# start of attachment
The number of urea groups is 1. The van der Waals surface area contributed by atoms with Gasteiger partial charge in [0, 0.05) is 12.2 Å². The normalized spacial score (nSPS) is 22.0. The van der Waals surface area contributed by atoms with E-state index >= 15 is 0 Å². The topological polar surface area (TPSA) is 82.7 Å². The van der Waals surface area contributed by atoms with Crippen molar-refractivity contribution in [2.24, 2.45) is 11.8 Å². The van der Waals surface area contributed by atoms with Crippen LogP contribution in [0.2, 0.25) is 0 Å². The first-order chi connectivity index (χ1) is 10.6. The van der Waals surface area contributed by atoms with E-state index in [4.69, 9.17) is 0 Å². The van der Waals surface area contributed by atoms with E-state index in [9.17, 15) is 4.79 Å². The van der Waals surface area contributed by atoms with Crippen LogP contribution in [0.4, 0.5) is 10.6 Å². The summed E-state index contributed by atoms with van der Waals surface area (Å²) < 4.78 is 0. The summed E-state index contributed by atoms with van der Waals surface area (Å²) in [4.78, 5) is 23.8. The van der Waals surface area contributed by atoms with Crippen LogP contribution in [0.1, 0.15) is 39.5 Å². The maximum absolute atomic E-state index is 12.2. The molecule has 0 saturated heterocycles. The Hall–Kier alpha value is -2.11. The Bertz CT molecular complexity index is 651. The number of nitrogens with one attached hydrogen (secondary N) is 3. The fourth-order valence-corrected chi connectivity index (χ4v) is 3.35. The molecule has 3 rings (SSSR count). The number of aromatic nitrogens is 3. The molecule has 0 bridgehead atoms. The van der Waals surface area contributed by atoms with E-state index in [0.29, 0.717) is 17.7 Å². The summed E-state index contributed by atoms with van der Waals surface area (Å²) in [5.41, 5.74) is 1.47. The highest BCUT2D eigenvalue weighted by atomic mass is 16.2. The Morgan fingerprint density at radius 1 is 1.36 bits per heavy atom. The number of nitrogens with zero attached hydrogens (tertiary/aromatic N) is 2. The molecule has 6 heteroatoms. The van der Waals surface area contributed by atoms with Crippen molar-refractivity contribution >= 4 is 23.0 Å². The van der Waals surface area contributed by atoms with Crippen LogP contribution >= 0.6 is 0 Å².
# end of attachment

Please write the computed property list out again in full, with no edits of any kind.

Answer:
The number of urea groups is 1. The van der Waals surface area contributed by atoms with Gasteiger partial charge in [0, 0.05) is 12.2 Å². The normalized spacial score (nSPS) is 22.0. The van der Waals surface area contributed by atoms with E-state index >= 15 is 0 Å². The topological polar surface area (TPSA) is 82.7 Å². The van der Waals surface area contributed by atoms with Crippen molar-refractivity contribution in [2.24, 2.45) is 11.8 Å². The van der Waals surface area contributed by atoms with Crippen LogP contribution in [0.2, 0.25) is 0 Å². The first-order chi connectivity index (χ1) is 10.6. The van der Waals surface area contributed by atoms with E-state index in [4.69, 9.17) is 0 Å². The van der Waals surface area contributed by atoms with E-state index in [9.17, 15) is 4.79 Å². The van der Waals surface area contributed by atoms with Crippen LogP contribution in [0.4, 0.5) is 10.6 Å². The summed E-state index contributed by atoms with van der Waals surface area (Å²) < 4.78 is 0. The summed E-state index contributed by atoms with van der Waals surface area (Å²) in [4.78, 5) is 23.8. The van der Waals surface area contributed by atoms with Crippen LogP contribution in [0.1, 0.15) is 39.5 Å². The maximum absolute atomic E-state index is 12.2. The molecule has 0 saturated heterocycles. The Hall–Kier alpha value is -2.11. The Bertz CT molecular complexity index is 651. The number of nitrogens with one attached hydrogen (secondary N) is 3. The fourth-order valence-corrected chi connectivity index (χ4v) is 3.35. The molecule has 3 rings (SSSR count). The number of aromatic nitrogens is 3. The molecule has 0 bridgehead atoms. The van der Waals surface area contributed by atoms with E-state index in [0.29, 0.717) is 17.7 Å². The summed E-state index contributed by atoms with van der Waals surface area (Å²) in [5.41, 5.74) is 1.47. The highest BCUT2D eigenvalue weighted by atomic mass is 16.2. The Morgan fingerprint density at radius 1 is 1.36 bits per heavy atom. The number of nitrogens with zero attached hydrogens (tertiary/aromatic N) is 2. The molecule has 6 heteroatoms. The van der Waals surface area contributed by atoms with Crippen molar-refractivity contribution >= 4 is 23.0 Å². The van der Waals surface area contributed by atoms with Crippen LogP contribution >= 0.6 is 0 Å².